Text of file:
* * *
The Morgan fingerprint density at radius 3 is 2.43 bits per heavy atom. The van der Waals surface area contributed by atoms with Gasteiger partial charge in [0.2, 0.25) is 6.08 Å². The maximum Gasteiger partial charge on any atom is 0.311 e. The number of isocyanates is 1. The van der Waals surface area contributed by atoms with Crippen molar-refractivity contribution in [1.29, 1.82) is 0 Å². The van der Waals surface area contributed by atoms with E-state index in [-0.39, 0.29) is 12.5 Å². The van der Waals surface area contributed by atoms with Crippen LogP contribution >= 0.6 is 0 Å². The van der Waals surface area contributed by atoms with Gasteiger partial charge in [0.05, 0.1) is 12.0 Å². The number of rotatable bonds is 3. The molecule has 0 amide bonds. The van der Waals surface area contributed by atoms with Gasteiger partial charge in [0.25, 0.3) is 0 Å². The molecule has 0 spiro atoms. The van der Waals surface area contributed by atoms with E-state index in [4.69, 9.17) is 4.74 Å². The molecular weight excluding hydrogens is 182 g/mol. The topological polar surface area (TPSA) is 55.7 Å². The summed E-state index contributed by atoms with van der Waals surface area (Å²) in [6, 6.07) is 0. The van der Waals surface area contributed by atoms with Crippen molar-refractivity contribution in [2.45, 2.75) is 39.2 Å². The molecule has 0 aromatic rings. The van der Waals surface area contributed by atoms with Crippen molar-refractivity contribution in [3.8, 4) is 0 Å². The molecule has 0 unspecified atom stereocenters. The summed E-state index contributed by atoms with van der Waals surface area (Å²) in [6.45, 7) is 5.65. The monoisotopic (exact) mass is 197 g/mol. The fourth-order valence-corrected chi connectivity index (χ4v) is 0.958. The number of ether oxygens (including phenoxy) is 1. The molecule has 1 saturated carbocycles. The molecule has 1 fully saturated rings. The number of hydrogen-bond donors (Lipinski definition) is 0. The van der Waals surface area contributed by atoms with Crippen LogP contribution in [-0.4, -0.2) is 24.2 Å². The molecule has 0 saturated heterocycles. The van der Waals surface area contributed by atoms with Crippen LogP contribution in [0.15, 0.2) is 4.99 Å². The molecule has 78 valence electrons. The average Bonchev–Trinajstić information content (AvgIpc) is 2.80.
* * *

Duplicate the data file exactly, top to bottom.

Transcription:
The Morgan fingerprint density at radius 3 is 2.43 bits per heavy atom. The van der Waals surface area contributed by atoms with Gasteiger partial charge in [0.2, 0.25) is 6.08 Å². The maximum Gasteiger partial charge on any atom is 0.311 e. The number of isocyanates is 1. The van der Waals surface area contributed by atoms with Crippen molar-refractivity contribution in [1.29, 1.82) is 0 Å². The van der Waals surface area contributed by atoms with E-state index in [-0.39, 0.29) is 12.5 Å². The van der Waals surface area contributed by atoms with Crippen LogP contribution >= 0.6 is 0 Å². The van der Waals surface area contributed by atoms with Gasteiger partial charge in [0.05, 0.1) is 12.0 Å². The number of rotatable bonds is 3. The molecule has 0 amide bonds. The van der Waals surface area contributed by atoms with Gasteiger partial charge in [0.25, 0.3) is 0 Å². The molecule has 0 spiro atoms. The van der Waals surface area contributed by atoms with E-state index in [4.69, 9.17) is 4.74 Å². The molecular weight excluding hydrogens is 182 g/mol. The topological polar surface area (TPSA) is 55.7 Å². The summed E-state index contributed by atoms with van der Waals surface area (Å²) in [6, 6.07) is 0. The van der Waals surface area contributed by atoms with Crippen molar-refractivity contribution in [2.45, 2.75) is 39.2 Å². The molecule has 0 aromatic rings. The van der Waals surface area contributed by atoms with Crippen molar-refractivity contribution in [3.8, 4) is 0 Å². The molecule has 0 unspecified atom stereocenters. The summed E-state index contributed by atoms with van der Waals surface area (Å²) in [6.45, 7) is 5.65. The monoisotopic (exact) mass is 197 g/mol. The fourth-order valence-corrected chi connectivity index (χ4v) is 0.958. The number of ether oxygens (including phenoxy) is 1. The molecule has 1 saturated carbocycles. The molecule has 1 fully saturated rings. The number of hydrogen-bond donors (Lipinski definition) is 0. The van der Waals surface area contributed by atoms with Crippen LogP contribution in [-0.4, -0.2) is 24.2 Å². The molecule has 0 saturated heterocycles. The van der Waals surface area contributed by atoms with Crippen LogP contribution in [0.15, 0.2) is 4.99 Å². The molecule has 78 valence electrons. The average Bonchev–Trinajstić information content (AvgIpc) is 2.80.